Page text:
Alum writes piece about healthcare website problems
Harper Reed ’01, former Chief Technology Office for President Barack Obama’s re-election campaign, co-wrote a piece for the New York Times about why the government’s healthcare exchange site is an example of bad government coding.
Reed, along with Clay Johnson, lead programmer for Howard Dean’s 2004 campaign and the chief executive officer of the Department of Better Technology, wrote about why the highly-publicized problems with healthcare.gov, the site created to let people sign up for health insurance under the Affordable Care Act, is one of the 94 percent of large government technology projects that have been unsuccessful in the past 10 years. The article notes:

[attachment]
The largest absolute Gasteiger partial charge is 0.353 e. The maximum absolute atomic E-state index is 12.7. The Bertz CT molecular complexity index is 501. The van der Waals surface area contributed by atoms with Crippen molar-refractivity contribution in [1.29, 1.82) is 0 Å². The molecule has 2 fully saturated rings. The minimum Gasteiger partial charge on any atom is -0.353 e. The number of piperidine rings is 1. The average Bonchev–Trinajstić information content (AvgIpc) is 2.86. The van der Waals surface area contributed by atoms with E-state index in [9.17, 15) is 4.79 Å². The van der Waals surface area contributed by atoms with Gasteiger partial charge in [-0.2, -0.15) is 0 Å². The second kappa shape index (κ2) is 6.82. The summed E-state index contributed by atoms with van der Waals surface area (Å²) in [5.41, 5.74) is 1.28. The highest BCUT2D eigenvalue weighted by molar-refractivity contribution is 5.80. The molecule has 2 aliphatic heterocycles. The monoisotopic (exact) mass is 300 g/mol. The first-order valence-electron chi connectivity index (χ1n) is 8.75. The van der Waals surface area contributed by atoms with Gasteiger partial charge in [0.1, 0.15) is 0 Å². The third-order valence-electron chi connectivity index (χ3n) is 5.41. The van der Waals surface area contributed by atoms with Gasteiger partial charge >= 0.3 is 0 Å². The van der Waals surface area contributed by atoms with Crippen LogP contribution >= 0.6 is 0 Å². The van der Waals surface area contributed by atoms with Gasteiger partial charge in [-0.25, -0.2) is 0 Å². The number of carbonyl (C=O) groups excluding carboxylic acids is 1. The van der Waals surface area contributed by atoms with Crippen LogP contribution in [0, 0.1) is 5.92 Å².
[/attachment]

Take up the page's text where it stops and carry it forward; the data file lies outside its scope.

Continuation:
“Nearly 20 million Americans, in fact, have visited the Web site since it opened three weeks ago, but only about 500,000 managed to complete applications for insurance coverage. And an even smaller subset of those applicants actually obtained coverage.”
Reed and Johnson go on to suggest that the government stop using undependable vendors and create its own Government Digital Service, which would also allow easier contracting with small businesses and start-ups.
Reed won a measure of political fame when he led the technology team behind Obama’s re-election efforts, which included many private-sector trained programmers. Reed and Johnson contend that federal regulations about purchasing do more harm than good, allow wasteful spending, and don’t do enough to ensure successful projects.